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Tuesday, October 28, 2014

‘Cooper Bartholomew is Dead’ by Rebecca James

 Received from the Publisher 

From the BLURB:

Cooper Bartholomew's body is found at the foot of a cliff.

Suicide.

That's the official finding, that's what everyone believes. Cooper's girlfriend, Libby, has her doubts. They'd been happy, in love. Why would he take his own life?

As Libby searches for answers, and probes more deeply into what really happened the day Cooper died, she and her friends unravel a web of deception and betrayal. Are those friends - and enemies - what they seem? Who is hiding a dangerous secret? And will the truth set them all free?


‘Cooper Bartholomew is Dead’ is the new YA novel from Australian author Rebecca James.

I’ve been excited for this novel since 2010. That’s when I read James’s debut ‘Beautiful Malice’ and first saw the title of her work-in-progress, ‘Cooper Bartholomew is Dead’. No synopsis or release date, let alone information on if the book had even been sold to a publisher … just that title, and I was hooked. Four years later and ‘Cooper Bartholomew is Dead’ is Rebecca James’s third book – after loving ‘Beautiful Malice’ and making herself an automatic-buy author with ‘Sweet Damage’, her third book lives up to that initial intrigue and is going down as a 2014 favourite.

‘Cooper Bartholomew is Dead’ is split between THEN and NOW. In the now, Cooper Bartholomew is indeed dead (sorry, the spoiler in the title is true) having committed suicide – his friends Sebastian and Claire are reeling, and his girlfriend Libby is numb. In THEN, we read how Libby and Cooper bumped into one another at a bottle shop – they were part of the same graduating high school class, and even worked on an assignment together once, but Cooper’s ex-girlfriend Claire warned him off striking up a friendship with ‘the backstabber’ Libby. When they meet again there’s tension and hesitation, but an unmistakable ‘something’ has both of them wanting to reconnect …

In the NOW, Libby is becoming less and less convinced of Cooper’s committing suicide. Something is not adding up: they’d made plans to move to Sydney together, and Cooper loved her – they had a future together.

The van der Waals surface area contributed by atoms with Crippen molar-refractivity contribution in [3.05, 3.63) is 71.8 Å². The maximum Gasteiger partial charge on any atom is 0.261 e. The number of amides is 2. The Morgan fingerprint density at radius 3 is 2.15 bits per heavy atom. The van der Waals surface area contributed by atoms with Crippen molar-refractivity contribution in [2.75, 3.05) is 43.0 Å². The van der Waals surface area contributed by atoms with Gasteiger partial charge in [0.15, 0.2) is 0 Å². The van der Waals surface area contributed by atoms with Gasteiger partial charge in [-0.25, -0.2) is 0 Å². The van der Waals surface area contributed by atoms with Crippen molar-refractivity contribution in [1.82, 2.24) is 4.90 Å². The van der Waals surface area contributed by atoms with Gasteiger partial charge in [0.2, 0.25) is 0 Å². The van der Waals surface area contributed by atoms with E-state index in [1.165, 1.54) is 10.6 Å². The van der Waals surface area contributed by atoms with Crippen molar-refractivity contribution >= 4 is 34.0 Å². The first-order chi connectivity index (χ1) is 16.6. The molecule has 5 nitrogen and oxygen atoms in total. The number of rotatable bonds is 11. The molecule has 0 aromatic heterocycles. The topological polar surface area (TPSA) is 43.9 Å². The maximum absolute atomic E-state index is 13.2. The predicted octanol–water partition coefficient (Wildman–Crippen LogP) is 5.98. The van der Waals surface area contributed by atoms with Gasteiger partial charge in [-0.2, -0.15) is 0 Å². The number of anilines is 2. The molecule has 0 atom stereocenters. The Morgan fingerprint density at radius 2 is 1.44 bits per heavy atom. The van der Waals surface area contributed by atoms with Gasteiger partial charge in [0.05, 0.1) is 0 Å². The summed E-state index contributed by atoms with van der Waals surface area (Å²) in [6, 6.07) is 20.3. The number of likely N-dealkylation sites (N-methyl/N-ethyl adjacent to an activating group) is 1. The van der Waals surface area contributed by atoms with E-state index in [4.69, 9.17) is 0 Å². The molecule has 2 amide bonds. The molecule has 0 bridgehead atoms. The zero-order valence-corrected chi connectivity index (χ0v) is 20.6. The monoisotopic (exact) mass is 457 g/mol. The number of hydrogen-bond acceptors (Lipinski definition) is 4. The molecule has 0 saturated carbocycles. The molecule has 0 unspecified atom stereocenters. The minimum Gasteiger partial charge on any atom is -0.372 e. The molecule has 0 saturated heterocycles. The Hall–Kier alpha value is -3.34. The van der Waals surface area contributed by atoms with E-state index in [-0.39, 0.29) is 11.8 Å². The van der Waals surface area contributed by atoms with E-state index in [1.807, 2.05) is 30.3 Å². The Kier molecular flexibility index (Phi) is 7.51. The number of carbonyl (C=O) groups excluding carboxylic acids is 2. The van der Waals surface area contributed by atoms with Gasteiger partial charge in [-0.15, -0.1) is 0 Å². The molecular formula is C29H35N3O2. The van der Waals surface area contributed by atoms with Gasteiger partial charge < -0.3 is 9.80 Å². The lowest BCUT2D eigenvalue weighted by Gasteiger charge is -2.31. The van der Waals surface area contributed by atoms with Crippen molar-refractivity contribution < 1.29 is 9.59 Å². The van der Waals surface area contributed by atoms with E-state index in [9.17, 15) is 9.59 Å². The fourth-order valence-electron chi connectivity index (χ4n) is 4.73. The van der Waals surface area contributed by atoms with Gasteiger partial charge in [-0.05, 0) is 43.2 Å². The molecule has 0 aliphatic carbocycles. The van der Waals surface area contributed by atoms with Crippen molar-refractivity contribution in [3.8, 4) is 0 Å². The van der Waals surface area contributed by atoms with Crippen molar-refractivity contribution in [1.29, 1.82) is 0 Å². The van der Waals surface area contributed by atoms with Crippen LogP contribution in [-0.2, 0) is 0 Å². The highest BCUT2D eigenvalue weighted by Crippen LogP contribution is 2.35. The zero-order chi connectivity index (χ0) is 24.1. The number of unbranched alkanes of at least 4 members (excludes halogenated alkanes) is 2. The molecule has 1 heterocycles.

The novel’s timeline flips, as does narrative POV, and we hear from Libby, Cooper, Seb and Claire – we wade through their memories of Cooper and hidden agendas since his passing as well as Cooper’s own accounts leading up to his death and pivotal relationship with Libby. Rebecca James really needs to be commended for the pacing of this plot – especially since there’s a give-away in the title that could have hindered the suspense. It’s teased out beautifully to feel like YA-noir and the short, sharp chapters leading to the denouement are wonderful.

But the real strength of this book lies in the central character of Cooper himself. Maybe it’s because I started reading this when the whole ‘Twin Peaks’ second season talk started, but I couldn’t help but think of Cooper Bartholomew having hints of Laura Palmer to him, and Rebecca James’s latest novel as a head-nod to David Lynch in exposing the seedy underbelly of a perfect life. It takes a special character to be dearly departed for a good portion of a book, and still come across so charismatic and downright loveable, that readers mourn his loss along with the characters:

I dream of Cooper. I dream that he climbs through my window while I’m sleeping and slips into my bed. I wake up and find him next to me – warm and very much alive – and cry with joy. He laughs and tells me that his death was all a stupid joke. I hug him tight and am so overjoyed, so glad to see him, I don’t even care that he played such a cruel trick. 
But a police siren screeches through my open window and I’m pulled from my dream with a vicious jolt. I’m awake, alone in my bed, feeling as though Cooper has been ripped away from me. And the shock of this reality – Cooper is dead and gone and I will never see or speak to or touch him again – is like a kick to the stomach. The pain takes my breath away.

Libby and Cooper’s romance is teased out in parallel to Libby’s investigation into Cooper’s death – almost making the romance as much of a mystery as the mystery itself. And that romance is so gorgeously realised that when the inevitable happens, it does hurt.

‘Cooper Bartholomew is Dead’ is another fabulous novel from one of Australia’s favourite YA authors. It’s a slice of ‘Twin Peaks’ noir for young readers to get wrapped up in – and that it hurts so much is part of the novel’s charm and Rebecca James’s talent.

5 /5


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